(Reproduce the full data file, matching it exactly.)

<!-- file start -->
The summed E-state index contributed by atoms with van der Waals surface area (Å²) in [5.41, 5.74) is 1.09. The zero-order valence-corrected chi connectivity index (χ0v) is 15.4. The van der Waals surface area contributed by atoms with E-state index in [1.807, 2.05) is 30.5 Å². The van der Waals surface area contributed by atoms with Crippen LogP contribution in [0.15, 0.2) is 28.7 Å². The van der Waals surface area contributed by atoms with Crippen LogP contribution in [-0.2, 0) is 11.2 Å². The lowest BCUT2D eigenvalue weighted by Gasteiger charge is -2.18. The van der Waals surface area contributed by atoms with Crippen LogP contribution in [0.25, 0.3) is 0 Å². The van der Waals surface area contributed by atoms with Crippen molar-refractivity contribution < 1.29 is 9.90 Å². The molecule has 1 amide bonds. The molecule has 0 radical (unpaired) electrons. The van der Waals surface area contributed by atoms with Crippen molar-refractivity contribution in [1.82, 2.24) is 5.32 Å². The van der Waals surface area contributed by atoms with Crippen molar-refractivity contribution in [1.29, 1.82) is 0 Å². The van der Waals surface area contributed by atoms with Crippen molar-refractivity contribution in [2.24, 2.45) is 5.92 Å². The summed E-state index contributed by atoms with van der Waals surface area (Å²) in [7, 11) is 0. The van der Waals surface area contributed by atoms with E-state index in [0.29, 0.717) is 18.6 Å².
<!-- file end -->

The summed E-state index contributed by atoms with van der Waals surface area (Å²) in [5.41, 5.74) is 1.09. The zero-order valence-corrected chi connectivity index (χ0v) is 15.4. The van der Waals surface area contributed by atoms with E-state index in [1.807, 2.05) is 30.5 Å². The van der Waals surface area contributed by atoms with Crippen LogP contribution in [0.15, 0.2) is 28.7 Å². The van der Waals surface area contributed by atoms with Crippen LogP contribution in [-0.2, 0) is 11.2 Å². The lowest BCUT2D eigenvalue weighted by Gasteiger charge is -2.18. The van der Waals surface area contributed by atoms with Crippen LogP contribution in [0.25, 0.3) is 0 Å². The van der Waals surface area contributed by atoms with Crippen molar-refractivity contribution < 1.29 is 9.90 Å². The molecule has 1 amide bonds. The molecule has 0 radical (unpaired) electrons. The van der Waals surface area contributed by atoms with Crippen molar-refractivity contribution in [1.82, 2.24) is 5.32 Å². The van der Waals surface area contributed by atoms with Crippen molar-refractivity contribution in [1.29, 1.82) is 0 Å². The van der Waals surface area contributed by atoms with Crippen molar-refractivity contribution in [2.24, 2.45) is 5.92 Å². The summed E-state index contributed by atoms with van der Waals surface area (Å²) in [7, 11) is 0. The van der Waals surface area contributed by atoms with E-state index in [0.29, 0.717) is 18.6 Å².